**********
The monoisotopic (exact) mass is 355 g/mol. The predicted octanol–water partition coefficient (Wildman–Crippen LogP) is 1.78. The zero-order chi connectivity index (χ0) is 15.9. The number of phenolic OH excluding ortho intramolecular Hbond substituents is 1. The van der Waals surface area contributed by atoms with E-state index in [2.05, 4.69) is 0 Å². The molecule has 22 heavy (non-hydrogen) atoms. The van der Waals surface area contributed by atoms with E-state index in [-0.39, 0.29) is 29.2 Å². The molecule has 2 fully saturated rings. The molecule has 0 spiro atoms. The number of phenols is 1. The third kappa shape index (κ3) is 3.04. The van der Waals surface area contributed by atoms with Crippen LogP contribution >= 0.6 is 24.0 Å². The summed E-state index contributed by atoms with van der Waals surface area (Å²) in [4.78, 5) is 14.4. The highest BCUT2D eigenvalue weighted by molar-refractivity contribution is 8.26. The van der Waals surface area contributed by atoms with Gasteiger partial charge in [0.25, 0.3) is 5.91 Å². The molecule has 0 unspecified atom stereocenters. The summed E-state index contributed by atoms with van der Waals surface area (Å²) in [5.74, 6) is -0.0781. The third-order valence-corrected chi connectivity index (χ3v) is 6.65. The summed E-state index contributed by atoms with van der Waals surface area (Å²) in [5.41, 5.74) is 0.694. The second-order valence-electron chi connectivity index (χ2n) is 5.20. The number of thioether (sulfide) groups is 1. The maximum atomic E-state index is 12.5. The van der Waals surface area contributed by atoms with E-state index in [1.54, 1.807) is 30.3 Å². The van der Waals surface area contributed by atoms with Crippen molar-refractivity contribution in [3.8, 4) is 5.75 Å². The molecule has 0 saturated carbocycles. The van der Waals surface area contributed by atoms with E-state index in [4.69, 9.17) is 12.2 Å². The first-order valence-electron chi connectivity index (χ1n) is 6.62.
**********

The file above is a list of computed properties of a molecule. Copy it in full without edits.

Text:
The monoisotopic (exact) mass is 355 g/mol. The predicted octanol–water partition coefficient (Wildman–Crippen LogP) is 1.78. The zero-order chi connectivity index (χ0) is 15.9. The number of phenolic OH excluding ortho intramolecular Hbond substituents is 1. The van der Waals surface area contributed by atoms with E-state index in [2.05, 4.69) is 0 Å². The molecule has 22 heavy (non-hydrogen) atoms. The van der Waals surface area contributed by atoms with E-state index in [-0.39, 0.29) is 29.2 Å². The molecule has 2 fully saturated rings. The molecule has 0 spiro atoms. The number of phenols is 1. The third kappa shape index (κ3) is 3.04. The van der Waals surface area contributed by atoms with Crippen LogP contribution >= 0.6 is 24.0 Å². The summed E-state index contributed by atoms with van der Waals surface area (Å²) in [4.78, 5) is 14.4. The highest BCUT2D eigenvalue weighted by molar-refractivity contribution is 8.26. The van der Waals surface area contributed by atoms with Gasteiger partial charge in [0.25, 0.3) is 5.91 Å². The molecule has 0 unspecified atom stereocenters. The summed E-state index contributed by atoms with van der Waals surface area (Å²) in [5.74, 6) is -0.0781. The third-order valence-corrected chi connectivity index (χ3v) is 6.65. The summed E-state index contributed by atoms with van der Waals surface area (Å²) in [5.41, 5.74) is 0.694. The second-order valence-electron chi connectivity index (χ2n) is 5.20. The number of thioether (sulfide) groups is 1. The maximum atomic E-state index is 12.5. The van der Waals surface area contributed by atoms with E-state index in [1.54, 1.807) is 30.3 Å². The van der Waals surface area contributed by atoms with Crippen molar-refractivity contribution in [3.8, 4) is 5.75 Å². The molecule has 0 saturated carbocycles. The van der Waals surface area contributed by atoms with E-state index in [4.69, 9.17) is 12.2 Å². The first-order valence-electron chi connectivity index (χ1n) is 6.62.